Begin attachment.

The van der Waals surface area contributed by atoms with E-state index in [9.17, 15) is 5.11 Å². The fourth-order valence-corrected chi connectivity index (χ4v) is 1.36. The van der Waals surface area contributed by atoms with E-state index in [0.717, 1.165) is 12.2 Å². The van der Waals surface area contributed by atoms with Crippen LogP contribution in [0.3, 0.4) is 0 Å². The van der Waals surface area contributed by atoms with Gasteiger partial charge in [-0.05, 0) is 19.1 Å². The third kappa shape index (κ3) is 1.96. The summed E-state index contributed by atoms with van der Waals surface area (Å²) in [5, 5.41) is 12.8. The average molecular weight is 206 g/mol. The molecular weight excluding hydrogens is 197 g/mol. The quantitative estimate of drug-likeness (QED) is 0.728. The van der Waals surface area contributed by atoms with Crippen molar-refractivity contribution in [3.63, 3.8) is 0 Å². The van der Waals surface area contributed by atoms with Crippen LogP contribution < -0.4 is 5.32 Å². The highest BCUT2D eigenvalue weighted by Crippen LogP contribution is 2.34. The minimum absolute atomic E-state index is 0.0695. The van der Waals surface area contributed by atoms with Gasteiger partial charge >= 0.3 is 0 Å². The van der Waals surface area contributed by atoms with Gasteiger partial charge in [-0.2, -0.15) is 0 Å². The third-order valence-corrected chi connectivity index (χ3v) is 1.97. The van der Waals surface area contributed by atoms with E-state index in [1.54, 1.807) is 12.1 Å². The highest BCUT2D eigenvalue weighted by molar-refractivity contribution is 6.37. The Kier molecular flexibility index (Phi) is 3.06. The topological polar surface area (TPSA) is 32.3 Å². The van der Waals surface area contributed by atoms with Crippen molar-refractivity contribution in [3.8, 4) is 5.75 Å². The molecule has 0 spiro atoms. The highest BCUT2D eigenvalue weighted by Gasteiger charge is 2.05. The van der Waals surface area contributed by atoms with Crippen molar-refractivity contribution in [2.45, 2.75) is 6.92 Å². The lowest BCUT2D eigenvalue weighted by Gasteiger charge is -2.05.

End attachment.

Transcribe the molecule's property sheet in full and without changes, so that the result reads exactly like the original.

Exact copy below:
The van der Waals surface area contributed by atoms with E-state index in [9.17, 15) is 5.11 Å². The fourth-order valence-corrected chi connectivity index (χ4v) is 1.36. The van der Waals surface area contributed by atoms with E-state index in [0.717, 1.165) is 12.2 Å². The van der Waals surface area contributed by atoms with Crippen LogP contribution in [0.3, 0.4) is 0 Å². The van der Waals surface area contributed by atoms with Gasteiger partial charge in [-0.05, 0) is 19.1 Å². The third kappa shape index (κ3) is 1.96. The summed E-state index contributed by atoms with van der Waals surface area (Å²) in [5, 5.41) is 12.8. The average molecular weight is 206 g/mol. The molecular weight excluding hydrogens is 197 g/mol. The quantitative estimate of drug-likeness (QED) is 0.728. The van der Waals surface area contributed by atoms with Crippen molar-refractivity contribution in [3.63, 3.8) is 0 Å². The van der Waals surface area contributed by atoms with Crippen LogP contribution < -0.4 is 5.32 Å². The highest BCUT2D eigenvalue weighted by Crippen LogP contribution is 2.34. The minimum absolute atomic E-state index is 0.0695. The van der Waals surface area contributed by atoms with Gasteiger partial charge >= 0.3 is 0 Å². The van der Waals surface area contributed by atoms with Gasteiger partial charge in [-0.2, -0.15) is 0 Å². The third-order valence-corrected chi connectivity index (χ3v) is 1.97. The van der Waals surface area contributed by atoms with E-state index in [1.54, 1.807) is 12.1 Å². The highest BCUT2D eigenvalue weighted by molar-refractivity contribution is 6.37. The Kier molecular flexibility index (Phi) is 3.06. The topological polar surface area (TPSA) is 32.3 Å². The van der Waals surface area contributed by atoms with Crippen molar-refractivity contribution in [3.8, 4) is 5.75 Å². The molecule has 0 spiro atoms. The highest BCUT2D eigenvalue weighted by Gasteiger charge is 2.05. The van der Waals surface area contributed by atoms with Crippen molar-refractivity contribution in [2.45, 2.75) is 6.92 Å². The lowest BCUT2D eigenvalue weighted by Gasteiger charge is -2.05.